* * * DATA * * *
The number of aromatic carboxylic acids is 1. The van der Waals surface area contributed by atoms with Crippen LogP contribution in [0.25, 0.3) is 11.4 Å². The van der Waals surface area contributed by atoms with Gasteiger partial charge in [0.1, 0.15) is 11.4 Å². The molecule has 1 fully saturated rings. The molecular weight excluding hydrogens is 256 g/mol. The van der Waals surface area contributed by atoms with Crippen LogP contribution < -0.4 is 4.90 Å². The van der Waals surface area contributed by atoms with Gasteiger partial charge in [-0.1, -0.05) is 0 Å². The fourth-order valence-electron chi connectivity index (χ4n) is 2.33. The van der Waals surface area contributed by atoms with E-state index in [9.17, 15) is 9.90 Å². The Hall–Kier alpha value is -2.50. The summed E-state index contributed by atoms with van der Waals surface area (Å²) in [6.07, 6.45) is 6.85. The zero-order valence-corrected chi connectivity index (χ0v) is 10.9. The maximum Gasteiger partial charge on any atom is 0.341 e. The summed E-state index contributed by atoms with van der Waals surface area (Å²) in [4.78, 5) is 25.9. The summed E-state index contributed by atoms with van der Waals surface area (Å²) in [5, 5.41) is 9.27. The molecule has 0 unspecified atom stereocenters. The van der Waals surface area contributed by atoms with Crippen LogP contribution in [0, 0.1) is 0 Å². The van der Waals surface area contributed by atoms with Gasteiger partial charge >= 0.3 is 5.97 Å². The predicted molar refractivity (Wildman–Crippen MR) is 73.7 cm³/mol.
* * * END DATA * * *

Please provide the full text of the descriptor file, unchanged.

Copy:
The number of aromatic carboxylic acids is 1. The van der Waals surface area contributed by atoms with Crippen LogP contribution in [0.25, 0.3) is 11.4 Å². The van der Waals surface area contributed by atoms with Gasteiger partial charge in [0.1, 0.15) is 11.4 Å². The molecule has 1 fully saturated rings. The molecular weight excluding hydrogens is 256 g/mol. The van der Waals surface area contributed by atoms with Crippen LogP contribution < -0.4 is 4.90 Å². The van der Waals surface area contributed by atoms with Gasteiger partial charge in [-0.1, -0.05) is 0 Å². The fourth-order valence-electron chi connectivity index (χ4n) is 2.33. The van der Waals surface area contributed by atoms with E-state index in [9.17, 15) is 9.90 Å². The Hall–Kier alpha value is -2.50. The summed E-state index contributed by atoms with van der Waals surface area (Å²) in [6.07, 6.45) is 6.85. The zero-order valence-corrected chi connectivity index (χ0v) is 10.9. The maximum Gasteiger partial charge on any atom is 0.341 e. The summed E-state index contributed by atoms with van der Waals surface area (Å²) in [4.78, 5) is 25.9. The summed E-state index contributed by atoms with van der Waals surface area (Å²) in [5, 5.41) is 9.27. The molecule has 0 unspecified atom stereocenters. The van der Waals surface area contributed by atoms with Crippen LogP contribution in [0, 0.1) is 0 Å². The van der Waals surface area contributed by atoms with Gasteiger partial charge >= 0.3 is 5.97 Å². The predicted molar refractivity (Wildman–Crippen MR) is 73.7 cm³/mol.